Prefatory note: I have decided to begin a new series of reflections that I intend to post every Monday on the topic of ‘reformission’ (i.e. reformation as mission, or the form that mission takes in contexts needing reformation) which constitutes the heart and soul of this blog. I do not plan to write them in any particular order, but simply according to what I personally am thinking about and working through at the moment. While much of what I write here is, in a way, reformission in action, these posts will step back and examine, from a variety of angles, the work of reformission itself. Hence, Mondays will be ‘Reformission Mondays’, and this can be considered the inaugural post.
One of the best ways to learn about reformission and how it can be pursued is by looking to the great reformissionaries of the past and learn from their example. Interestingly, this is precisely what some of those great reformissionaries themselves did as they prepared themselves for their own calling. Among them stands out the figure of John Knox who, though not alone in his efforts, is certainly foremost in the history of the Reformation in Scotland.
Knox did not, of course, appear out of nowhere. As Jane Dawson makes clear in her excellent biography, Knox was deeply influenced by many who preceded him, especially George Wishart whose life, labors, and martyrdom left an indelible impression on the young reformissionary. Knox found significant influences elsewhere, though, among which was John Calvin and his work in Geneva, Switzerland. It was during Knox’s many exiles in Geneva in which his vocation as a reformissionary gained distinct clarity and focus. It was also Calvin’s Geneva, considered by Knox to be “a perfect school of Christ”, that provided the model and template for the Reformation that would later achieve success in Scotland. Dawson writes:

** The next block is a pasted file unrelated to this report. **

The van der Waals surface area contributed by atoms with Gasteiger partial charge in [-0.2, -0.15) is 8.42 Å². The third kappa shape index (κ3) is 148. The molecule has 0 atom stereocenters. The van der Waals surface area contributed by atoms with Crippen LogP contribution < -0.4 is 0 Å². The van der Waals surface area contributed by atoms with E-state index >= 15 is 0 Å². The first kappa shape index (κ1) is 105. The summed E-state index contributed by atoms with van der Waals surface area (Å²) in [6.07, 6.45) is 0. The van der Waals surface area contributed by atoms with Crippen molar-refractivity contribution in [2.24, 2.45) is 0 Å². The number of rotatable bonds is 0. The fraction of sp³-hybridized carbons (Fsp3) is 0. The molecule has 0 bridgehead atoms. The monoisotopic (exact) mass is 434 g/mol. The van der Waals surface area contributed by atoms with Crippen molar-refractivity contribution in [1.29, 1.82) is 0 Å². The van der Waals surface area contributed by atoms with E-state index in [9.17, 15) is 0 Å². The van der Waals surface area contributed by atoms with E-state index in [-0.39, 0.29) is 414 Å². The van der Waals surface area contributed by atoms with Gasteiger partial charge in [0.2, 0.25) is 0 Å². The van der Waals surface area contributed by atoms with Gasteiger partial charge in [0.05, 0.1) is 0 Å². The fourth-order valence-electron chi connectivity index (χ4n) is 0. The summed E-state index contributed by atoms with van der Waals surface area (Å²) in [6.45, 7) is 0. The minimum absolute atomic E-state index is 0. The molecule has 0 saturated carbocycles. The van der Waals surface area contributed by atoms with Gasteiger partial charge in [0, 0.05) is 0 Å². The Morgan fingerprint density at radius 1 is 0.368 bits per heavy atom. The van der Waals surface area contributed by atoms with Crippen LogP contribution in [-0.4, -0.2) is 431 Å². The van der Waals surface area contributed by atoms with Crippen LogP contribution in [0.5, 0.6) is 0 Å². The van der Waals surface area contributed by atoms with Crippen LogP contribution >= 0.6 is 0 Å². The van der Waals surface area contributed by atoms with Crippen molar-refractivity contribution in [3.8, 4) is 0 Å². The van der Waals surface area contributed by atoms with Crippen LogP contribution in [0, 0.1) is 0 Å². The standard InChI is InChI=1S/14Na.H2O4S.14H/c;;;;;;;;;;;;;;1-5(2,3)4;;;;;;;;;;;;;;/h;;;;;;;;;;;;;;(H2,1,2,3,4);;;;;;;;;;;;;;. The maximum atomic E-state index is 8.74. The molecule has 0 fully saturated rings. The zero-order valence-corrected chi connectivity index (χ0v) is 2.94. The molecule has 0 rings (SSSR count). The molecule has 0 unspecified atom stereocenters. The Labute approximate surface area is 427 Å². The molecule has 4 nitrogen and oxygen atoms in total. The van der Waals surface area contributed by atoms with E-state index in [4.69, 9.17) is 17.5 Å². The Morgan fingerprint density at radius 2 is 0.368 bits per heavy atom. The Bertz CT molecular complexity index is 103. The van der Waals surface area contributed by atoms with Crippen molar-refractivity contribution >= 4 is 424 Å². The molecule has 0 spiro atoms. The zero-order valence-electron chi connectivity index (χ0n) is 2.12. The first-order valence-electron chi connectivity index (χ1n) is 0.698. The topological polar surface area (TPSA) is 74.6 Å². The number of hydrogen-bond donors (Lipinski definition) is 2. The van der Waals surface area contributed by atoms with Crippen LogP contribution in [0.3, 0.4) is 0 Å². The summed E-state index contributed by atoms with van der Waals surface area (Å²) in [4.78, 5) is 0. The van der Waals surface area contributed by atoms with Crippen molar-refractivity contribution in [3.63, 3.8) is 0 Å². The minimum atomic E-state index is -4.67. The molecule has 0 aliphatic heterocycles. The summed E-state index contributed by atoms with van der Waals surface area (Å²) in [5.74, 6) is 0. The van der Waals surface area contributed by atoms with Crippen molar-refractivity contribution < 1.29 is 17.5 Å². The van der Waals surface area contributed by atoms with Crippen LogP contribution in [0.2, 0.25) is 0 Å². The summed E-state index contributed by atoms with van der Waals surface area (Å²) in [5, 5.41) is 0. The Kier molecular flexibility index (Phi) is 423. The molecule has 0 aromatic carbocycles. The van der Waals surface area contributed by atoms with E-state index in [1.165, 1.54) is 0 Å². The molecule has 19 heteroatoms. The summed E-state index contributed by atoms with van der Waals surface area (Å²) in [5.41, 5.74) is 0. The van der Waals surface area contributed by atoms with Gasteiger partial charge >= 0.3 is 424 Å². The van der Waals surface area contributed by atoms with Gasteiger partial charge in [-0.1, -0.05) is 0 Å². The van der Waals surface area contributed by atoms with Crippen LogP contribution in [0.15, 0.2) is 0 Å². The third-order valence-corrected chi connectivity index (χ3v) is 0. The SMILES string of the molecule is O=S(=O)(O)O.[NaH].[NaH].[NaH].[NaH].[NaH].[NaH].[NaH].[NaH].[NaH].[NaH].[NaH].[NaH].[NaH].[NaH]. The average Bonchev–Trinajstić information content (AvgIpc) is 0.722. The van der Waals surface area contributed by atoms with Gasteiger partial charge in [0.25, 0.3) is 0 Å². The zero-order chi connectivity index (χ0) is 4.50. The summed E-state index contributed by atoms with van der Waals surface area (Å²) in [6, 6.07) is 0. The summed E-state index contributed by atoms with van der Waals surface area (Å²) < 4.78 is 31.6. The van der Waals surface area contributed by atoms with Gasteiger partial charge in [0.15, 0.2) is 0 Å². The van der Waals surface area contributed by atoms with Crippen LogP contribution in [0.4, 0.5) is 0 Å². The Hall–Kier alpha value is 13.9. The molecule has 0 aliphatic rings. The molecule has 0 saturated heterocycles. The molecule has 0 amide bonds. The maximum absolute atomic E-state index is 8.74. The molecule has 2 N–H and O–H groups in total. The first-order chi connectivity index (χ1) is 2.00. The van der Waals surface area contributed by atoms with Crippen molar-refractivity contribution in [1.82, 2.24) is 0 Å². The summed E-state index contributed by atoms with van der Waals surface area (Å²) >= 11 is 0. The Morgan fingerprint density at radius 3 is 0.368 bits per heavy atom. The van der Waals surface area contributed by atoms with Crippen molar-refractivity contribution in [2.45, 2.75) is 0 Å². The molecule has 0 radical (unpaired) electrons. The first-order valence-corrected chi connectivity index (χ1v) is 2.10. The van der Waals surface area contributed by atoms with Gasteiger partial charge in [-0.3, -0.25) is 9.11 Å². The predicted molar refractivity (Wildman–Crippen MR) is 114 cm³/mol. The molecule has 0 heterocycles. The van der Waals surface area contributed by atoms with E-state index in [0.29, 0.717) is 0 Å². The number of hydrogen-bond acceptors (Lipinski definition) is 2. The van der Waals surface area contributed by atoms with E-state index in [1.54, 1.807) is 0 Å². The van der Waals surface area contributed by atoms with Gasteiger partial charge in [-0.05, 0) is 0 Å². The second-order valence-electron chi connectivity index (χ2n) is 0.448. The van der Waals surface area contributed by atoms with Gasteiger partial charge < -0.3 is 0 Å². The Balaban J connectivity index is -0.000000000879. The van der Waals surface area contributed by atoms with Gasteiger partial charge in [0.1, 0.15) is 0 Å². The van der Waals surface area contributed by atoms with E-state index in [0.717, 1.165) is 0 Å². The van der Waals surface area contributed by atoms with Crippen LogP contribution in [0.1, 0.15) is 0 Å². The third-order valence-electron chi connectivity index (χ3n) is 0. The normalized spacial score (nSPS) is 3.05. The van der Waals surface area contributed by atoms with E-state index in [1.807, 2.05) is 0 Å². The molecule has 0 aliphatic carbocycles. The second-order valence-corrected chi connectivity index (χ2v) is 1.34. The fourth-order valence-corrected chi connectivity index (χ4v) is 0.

The great missionary endeavour by Calvin and his fellow Frenchmen to sustain the Protestant cause in France helped the English-speaking exiles to find their own purpose. The congregation saw their mission as preparing for the future throughout the British Isles and witnessing in the present. They became a working model of a Reformed community embodied in Word, sacraments and discipline resting upon a strong spiritual core…The ‘example of Geneva’ which they created with the help of their zealous congregation became the model for everything Knox subsequently did. This time in Geneva was the shining beacon that remained with him for the rest of his life…
The greatest achievement of Knox’s congregation in Geneva was their production of a ‘community of texts’. These covered the broad spread of a public order of worship, private devotions, the metrical psalter, ecclesiastical discipline, catechisms and a new translation of the Bible accompanied by a complete interpretative apparatus…It conveyed a distinctive vision of the godly Church organized and packaged into a concrete, printable form that was easy to reproduce, transport and disseminate and was to prove of incalculable worth when Knox returned to Scotland.
Equally significant, by its own well-organized running and the exercise of discipline over its members the congregation proved that they had developed between 1556 and 1559 a workable template for a godly church. This ‘example of Geneva’ combined practice with theory into a single package that exerted immense influence upon the Reformation of Scotland and England and entered the mainstream of Protestant culture for the Anglophone world. Much of what today is recognized as the English-speaking Reformed or Presbyterian tradition was first assembled in Geneva between 1555 and 1560…When Knox wrote to Anne Locke in December 1556 he explained why he thought Geneva was ‘[the most perfect school of Christ that ever was in the earth since the days of the Apostles. In other places I confess Christ to be truly preached; but manners and religion so sincerely reformed, I have not yet seen in any other place]’.